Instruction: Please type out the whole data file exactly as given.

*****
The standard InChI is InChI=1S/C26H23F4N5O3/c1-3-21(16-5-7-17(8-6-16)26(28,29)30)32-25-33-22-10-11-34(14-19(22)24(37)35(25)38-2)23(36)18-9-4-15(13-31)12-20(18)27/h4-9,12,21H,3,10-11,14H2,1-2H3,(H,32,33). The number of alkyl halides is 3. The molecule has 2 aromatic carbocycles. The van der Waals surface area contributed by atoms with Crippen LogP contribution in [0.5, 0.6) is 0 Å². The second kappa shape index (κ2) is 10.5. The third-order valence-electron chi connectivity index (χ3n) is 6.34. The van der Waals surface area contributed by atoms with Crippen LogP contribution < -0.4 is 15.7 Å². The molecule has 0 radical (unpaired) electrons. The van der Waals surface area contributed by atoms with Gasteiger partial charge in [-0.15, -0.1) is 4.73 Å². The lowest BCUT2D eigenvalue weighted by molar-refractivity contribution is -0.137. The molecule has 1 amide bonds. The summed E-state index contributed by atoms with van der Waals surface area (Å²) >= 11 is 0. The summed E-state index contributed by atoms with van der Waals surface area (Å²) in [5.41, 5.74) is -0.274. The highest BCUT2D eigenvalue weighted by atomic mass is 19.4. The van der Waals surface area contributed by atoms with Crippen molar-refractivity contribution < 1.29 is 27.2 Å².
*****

The standard InChI is InChI=1S/C26H23F4N5O3/c1-3-21(16-5-7-17(8-6-16)26(28,29)30)32-25-33-22-10-11-34(14-19(22)24(37)35(25)38-2)23(36)18-9-4-15(13-31)12-20(18)27/h4-9,12,21H,3,10-11,14H2,1-2H3,(H,32,33). The number of alkyl halides is 3. The molecule has 2 aromatic carbocycles. The van der Waals surface area contributed by atoms with Crippen LogP contribution in [0.5, 0.6) is 0 Å². The second kappa shape index (κ2) is 10.5. The third-order valence-electron chi connectivity index (χ3n) is 6.34. The van der Waals surface area contributed by atoms with Crippen LogP contribution < -0.4 is 15.7 Å². The molecule has 0 radical (unpaired) electrons. The van der Waals surface area contributed by atoms with Gasteiger partial charge in [-0.15, -0.1) is 4.73 Å². The lowest BCUT2D eigenvalue weighted by molar-refractivity contribution is -0.137. The molecule has 1 amide bonds. The summed E-state index contributed by atoms with van der Waals surface area (Å²) >= 11 is 0. The summed E-state index contributed by atoms with van der Waals surface area (Å²) in [5.41, 5.74) is -0.274. The highest BCUT2D eigenvalue weighted by atomic mass is 19.4. The van der Waals surface area contributed by atoms with Crippen molar-refractivity contribution < 1.29 is 27.2 Å².